During the Encampment on Friday night, we conducted a ceremony during which we lit two bonfires with flaming arrows (we have to work on the flaming arrow part) in remembrance of Thom and Marc and promised never to let them go out. On Saturday night we revealed the work that we friars had been doing over the past week: three shields, one for the Knights of Lepanto (pictured above), one for Thom and one for Marc.
I am no herald, but I have done some private research on heraldry, so if anyone reads this blog who has suggestions or corrections, I am completely open to them. For an explanation of the arms of the Knights of Lepanto see this post.
By the way, for anyone who cares to help me out with my heraldry, the blazoning of the arms of the Knights of Lepanto I render thus: Per fess azure and argent, a fleur de lis counterchanged between two fleur de lis argent and a cross formy gules dexter, a fleur de lis azure sinister. That is just a guess. I really don’t know what I am doing. I concur with Chesterton: “Anything worth doing is worth doing badly.”
My intention is to bestow full knighthood in an official capacity upon both Thom and Marc posthumously. Both of them were in formation for knighthood; however, we have had no formal investitutures or doubings yet in the organization. Even so, it seems that the two of them providentially entered the order of knighthood during the last encampment.
In any case, I wanted to bestow upon Thom and Marc the arms of their knighthood, so the first thing I did is find the arms for the French Girard family which as it turns out is three gold trefoils on a blue field. Blazoned that would be, I think, azure three trefoils or. My second concern was how I would distinguish their arms from each other’s. There is a heraldic way of showing that the bearer of arms is a son, but I thought I might do it in a different way by giving each of their arms a distinctive honorary augmentation.
My line of thinking on their deservingness for this honor is as follows. Thom was the brains and the spirit behind the Encampments, and by universal acclaim among the knights he became the first Encampment Grand Marshal. As I talk more and more to various knights I am amazed to just how deeply Thom had assimiliated the Spirit of Lepanto.
Marc, as I have said before, was his father’s son and a hero. What more needs to be said?
So on Saturday night, before I had the boys recite the oath, we presented the shield of Lepanto to Mr. Dietz, the new Grand Marshal of the Encampments, the shield of Sir Thom to his son Adam, and the shield of Sir Marc to his brother Lucas.
Master Paul recieving the Lepanto shield from Brother Giuseppe to present to Mr. Dietz.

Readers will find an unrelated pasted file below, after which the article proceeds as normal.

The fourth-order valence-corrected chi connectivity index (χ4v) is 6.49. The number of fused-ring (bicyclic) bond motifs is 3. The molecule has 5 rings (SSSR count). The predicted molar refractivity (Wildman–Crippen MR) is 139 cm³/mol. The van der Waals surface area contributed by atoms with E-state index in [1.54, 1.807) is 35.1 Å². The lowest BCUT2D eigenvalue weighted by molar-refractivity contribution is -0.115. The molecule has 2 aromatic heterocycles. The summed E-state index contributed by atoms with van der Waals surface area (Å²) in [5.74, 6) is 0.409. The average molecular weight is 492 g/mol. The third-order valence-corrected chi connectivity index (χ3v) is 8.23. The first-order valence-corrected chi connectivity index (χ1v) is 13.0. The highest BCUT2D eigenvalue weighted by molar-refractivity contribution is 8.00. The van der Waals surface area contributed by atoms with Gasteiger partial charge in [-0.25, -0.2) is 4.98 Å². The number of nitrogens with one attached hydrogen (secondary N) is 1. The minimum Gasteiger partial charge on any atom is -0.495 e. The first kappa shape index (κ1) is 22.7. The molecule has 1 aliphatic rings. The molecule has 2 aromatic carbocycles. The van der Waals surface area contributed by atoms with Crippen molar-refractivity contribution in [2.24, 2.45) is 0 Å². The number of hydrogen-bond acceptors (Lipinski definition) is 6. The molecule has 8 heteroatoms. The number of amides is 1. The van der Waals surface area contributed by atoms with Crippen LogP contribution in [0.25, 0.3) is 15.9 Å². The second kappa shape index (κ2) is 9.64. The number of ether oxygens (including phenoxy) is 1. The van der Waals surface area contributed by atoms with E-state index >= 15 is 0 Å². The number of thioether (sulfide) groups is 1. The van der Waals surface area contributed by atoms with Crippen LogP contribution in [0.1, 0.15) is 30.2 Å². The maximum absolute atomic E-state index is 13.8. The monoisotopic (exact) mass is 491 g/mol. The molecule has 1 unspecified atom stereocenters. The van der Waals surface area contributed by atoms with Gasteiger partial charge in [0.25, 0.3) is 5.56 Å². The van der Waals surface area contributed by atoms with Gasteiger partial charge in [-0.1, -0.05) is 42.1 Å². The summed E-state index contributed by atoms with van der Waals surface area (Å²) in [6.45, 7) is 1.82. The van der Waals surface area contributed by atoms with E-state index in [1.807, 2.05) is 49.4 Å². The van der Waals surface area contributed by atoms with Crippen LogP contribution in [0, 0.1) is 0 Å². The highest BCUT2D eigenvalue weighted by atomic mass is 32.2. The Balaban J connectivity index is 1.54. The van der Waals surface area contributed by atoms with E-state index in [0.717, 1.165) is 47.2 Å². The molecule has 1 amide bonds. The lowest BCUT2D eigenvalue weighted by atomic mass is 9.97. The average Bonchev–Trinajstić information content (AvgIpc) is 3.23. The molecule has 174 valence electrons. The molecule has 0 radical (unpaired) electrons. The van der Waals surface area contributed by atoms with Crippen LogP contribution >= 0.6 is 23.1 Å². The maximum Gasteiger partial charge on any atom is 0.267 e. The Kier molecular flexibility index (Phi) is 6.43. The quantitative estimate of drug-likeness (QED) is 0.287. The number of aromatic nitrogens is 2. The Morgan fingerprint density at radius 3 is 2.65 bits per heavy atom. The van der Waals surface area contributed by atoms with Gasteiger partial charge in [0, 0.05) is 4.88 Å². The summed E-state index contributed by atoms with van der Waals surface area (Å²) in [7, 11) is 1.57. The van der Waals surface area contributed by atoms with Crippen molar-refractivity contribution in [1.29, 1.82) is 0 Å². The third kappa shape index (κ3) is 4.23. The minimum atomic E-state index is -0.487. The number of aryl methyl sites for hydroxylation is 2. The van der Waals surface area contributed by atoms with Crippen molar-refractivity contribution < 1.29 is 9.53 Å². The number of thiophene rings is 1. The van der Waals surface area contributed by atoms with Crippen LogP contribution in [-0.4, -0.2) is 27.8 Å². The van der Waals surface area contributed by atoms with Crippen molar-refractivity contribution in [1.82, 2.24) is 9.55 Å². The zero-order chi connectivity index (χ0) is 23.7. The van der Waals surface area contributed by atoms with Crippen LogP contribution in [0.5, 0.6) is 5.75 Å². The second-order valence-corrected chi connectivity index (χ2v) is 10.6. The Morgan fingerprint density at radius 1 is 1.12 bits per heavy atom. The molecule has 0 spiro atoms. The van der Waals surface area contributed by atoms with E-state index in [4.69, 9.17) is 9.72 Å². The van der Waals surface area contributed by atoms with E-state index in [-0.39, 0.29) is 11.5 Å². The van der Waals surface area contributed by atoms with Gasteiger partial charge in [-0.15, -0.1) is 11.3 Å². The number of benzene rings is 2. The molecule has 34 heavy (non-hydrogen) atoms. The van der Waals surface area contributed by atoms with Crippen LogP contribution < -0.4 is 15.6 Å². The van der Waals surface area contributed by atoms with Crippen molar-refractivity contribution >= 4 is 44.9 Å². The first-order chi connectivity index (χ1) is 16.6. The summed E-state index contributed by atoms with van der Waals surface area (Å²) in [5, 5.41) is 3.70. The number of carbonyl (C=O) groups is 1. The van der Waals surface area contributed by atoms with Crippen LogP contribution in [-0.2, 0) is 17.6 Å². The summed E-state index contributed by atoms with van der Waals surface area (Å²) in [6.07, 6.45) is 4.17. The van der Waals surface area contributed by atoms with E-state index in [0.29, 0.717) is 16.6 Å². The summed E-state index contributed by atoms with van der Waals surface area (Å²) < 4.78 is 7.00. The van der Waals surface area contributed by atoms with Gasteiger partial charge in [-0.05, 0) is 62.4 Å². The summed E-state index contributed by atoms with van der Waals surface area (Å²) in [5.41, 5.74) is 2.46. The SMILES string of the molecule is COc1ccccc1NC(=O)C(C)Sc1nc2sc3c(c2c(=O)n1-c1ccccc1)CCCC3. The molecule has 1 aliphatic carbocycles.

Mr. Casey placing Sir Thom’s shield on the tower after having recieved it from Adam.
Lucas holding the shield of Sir Marc.
Friar honor guard for the three shields.
Sir Thom’s Shield
I am not going to try to express the proper blazoning of these arms, suffice it to say that the arms of the Girard family (three gold trefoils on a blue field) have been quartered with the arms of the Knights of Lepanto. Quartering usually indicated a marriage, but sometimes it was used to augment the arms of a knight because of some noble deed. In such cases a king or barron might quarter the arms of the knight with his own arms. Thom, as the first Grand Marshal and because of his complete commitment to what the Knights of Lepanto are about has earned the right to have his arms quartered with that of the Knights of Lepanto.
Sir Marc’s Shield
I guess that Marc’s shield would be properly blazoned thus: azure, a horse argent and three trefoils or. What I have done is take the Girard arms and augment them with a white horse. In the organization of the Knights of Lepanto I have envisioned establishing an honorary council of anyone who has held a high place of responsibility or who by some deed of honor has established his precedence. I planned to call it The Council of the White Horse, in remembrance of King Alfred the Great and his victory over the Danes, which Chesterton immortalized in his epic poem The Ballad of the White Horse.
Defender of the faith as he was, Chesterton saw in the epic history and legend of King Alfred a testimony of God’s love for England, and was moved by his Catholic sensibilities to assimilate the story in a mode that produced a work that was not only chivalric, but also spiritually moving. The motif of the White Horse was used in connection with a geological formation on a hill in Berkshire. From ancient times a 374 foot long figure of a horse had been cut out of the side of White Horse Hill. The turf was dug out, exposing the white subsoil below, so that the figure of the white horse could be seen against a green grass background. According to the legend accepted by Chesterton, the Vale of the White Horse in Berkshire was the location of the Battle of Ethandune. In the mind of Chesterton, and in the text of the ballad, the white horse signifies the presence of Christendom. When Christians are in control of Wessex they tend the white horse and regularly cut the grass back to preserve the figure; when the Danes are in control of Wessex the figure is grown over. The ballad ends with the restoration of Christendom in Wessex, the establishment of the English Kingdom and the scouring of the horse (Book VIII).
While Thom by virtue of his being the first Grand Marshal is also to be considered a member of the Council of the White Horse, Marc, by virtue of his heroic death is to be considered the founding member.
On Sunday morning just before Holy Mass, we had two candles lit from each bonfire and had them carried into the Church by Carol and Jacquiline Girard. Thom’s Sheild was carried by Adam Girard, and Marc’s by Lucas Girard. The Knights have pledged never to let either of those two fires to be extinguished. May their gesture, be translated into their own heroic deeds.